Jamali told Al-Monitor, “Women in Lebanon continue to face the difficulty of being accepted as members of parliament, in raising funds for their campaigns and winning the nomination of a particular established movement. All of these factors have a role in making women's access to parliament an uneasy task.” This implies that the society's prevailing preference is for male, rather than female, politicians.
Ezzeddine remarked, “Identifying the reasons requires a rigorous and precise study on this particular issue. In the meantime, the discussion would be based on impressions and conclusions. My impression is that a positive score was recorded in the latest elections, with an increased number of female candidates. It is a positive because it is required that the culture of having female candidates be spread broadly. Unfortunately, only a few women won in the election, and the reasons are numerous, such as culture. The culture of voting for women is still not well established in Lebanon. Based on that, we demand that a quota for women be introduced, and I’m certain that the law largely alters people’s behavior. Another reason is that [a lot of] the female candidates were not on the parties’ lists. Women have better chances of winning when they are on the parties’ lists.”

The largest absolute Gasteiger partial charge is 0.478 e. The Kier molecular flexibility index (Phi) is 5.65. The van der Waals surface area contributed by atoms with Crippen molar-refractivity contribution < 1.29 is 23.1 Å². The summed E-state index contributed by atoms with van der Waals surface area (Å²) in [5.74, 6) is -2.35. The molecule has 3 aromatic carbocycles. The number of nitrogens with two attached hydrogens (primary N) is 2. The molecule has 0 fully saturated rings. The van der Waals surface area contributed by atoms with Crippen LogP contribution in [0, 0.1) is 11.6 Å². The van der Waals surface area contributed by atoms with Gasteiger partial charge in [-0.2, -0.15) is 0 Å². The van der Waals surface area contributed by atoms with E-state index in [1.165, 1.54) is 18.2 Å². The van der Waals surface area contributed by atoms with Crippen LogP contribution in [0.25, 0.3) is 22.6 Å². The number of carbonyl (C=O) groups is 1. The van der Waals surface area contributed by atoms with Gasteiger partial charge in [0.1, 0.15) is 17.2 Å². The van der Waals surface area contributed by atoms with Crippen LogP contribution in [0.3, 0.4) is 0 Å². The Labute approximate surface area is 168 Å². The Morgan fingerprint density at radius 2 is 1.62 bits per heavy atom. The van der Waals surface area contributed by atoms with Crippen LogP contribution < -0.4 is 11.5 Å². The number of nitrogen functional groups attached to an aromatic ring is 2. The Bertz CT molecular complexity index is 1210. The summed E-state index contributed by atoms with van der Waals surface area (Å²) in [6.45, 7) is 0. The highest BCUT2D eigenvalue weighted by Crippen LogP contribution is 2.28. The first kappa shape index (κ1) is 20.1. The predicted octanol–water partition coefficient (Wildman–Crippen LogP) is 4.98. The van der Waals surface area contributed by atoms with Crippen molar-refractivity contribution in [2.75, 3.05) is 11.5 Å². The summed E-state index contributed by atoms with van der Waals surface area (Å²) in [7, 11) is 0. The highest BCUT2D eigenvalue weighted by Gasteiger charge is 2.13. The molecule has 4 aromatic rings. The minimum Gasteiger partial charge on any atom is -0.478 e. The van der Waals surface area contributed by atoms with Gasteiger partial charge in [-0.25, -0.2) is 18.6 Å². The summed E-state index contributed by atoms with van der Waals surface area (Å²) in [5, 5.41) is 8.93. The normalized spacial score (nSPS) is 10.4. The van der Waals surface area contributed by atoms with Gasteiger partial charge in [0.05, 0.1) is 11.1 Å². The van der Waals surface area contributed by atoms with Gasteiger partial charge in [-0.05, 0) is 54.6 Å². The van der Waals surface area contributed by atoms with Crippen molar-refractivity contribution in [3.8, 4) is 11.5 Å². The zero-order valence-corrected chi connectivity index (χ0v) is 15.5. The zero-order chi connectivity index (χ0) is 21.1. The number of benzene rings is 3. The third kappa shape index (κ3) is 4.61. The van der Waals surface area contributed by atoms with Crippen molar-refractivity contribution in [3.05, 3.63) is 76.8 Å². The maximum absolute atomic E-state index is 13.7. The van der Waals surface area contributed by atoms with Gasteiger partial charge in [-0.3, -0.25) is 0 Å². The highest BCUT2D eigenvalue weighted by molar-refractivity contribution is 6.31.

These women agree that to promote the presence of women in parliament, what is needed first and foremost is the introduction of a quota for women in the electoral law. Izzeddine asserted, “I will seek to have a quota introduced and will work on legislation that would stop all forms of discrimination against women in Lebanon at the multiple levels.” Yacoubian stated, “I will propose to set a mandatory, temporary gender-based quota of at least 30% in any electoral law.”
Jamali would like to see a sufficient number of women in parliament to form a bloc to work on bills on women’s affairs. “The Future Movement’s bloc includes three women in parliament, and for us the priority will be given to women's affairs,” she said. “Based on that, we will be working on many draft laws, including a women's quota in all public and private institutions, government and the public domain. We will seek the [right of] Lebanese women to pass their nationality on to their children and to reduce violence against women. This is in addition to other bills that would change gender stereotyping toward women.”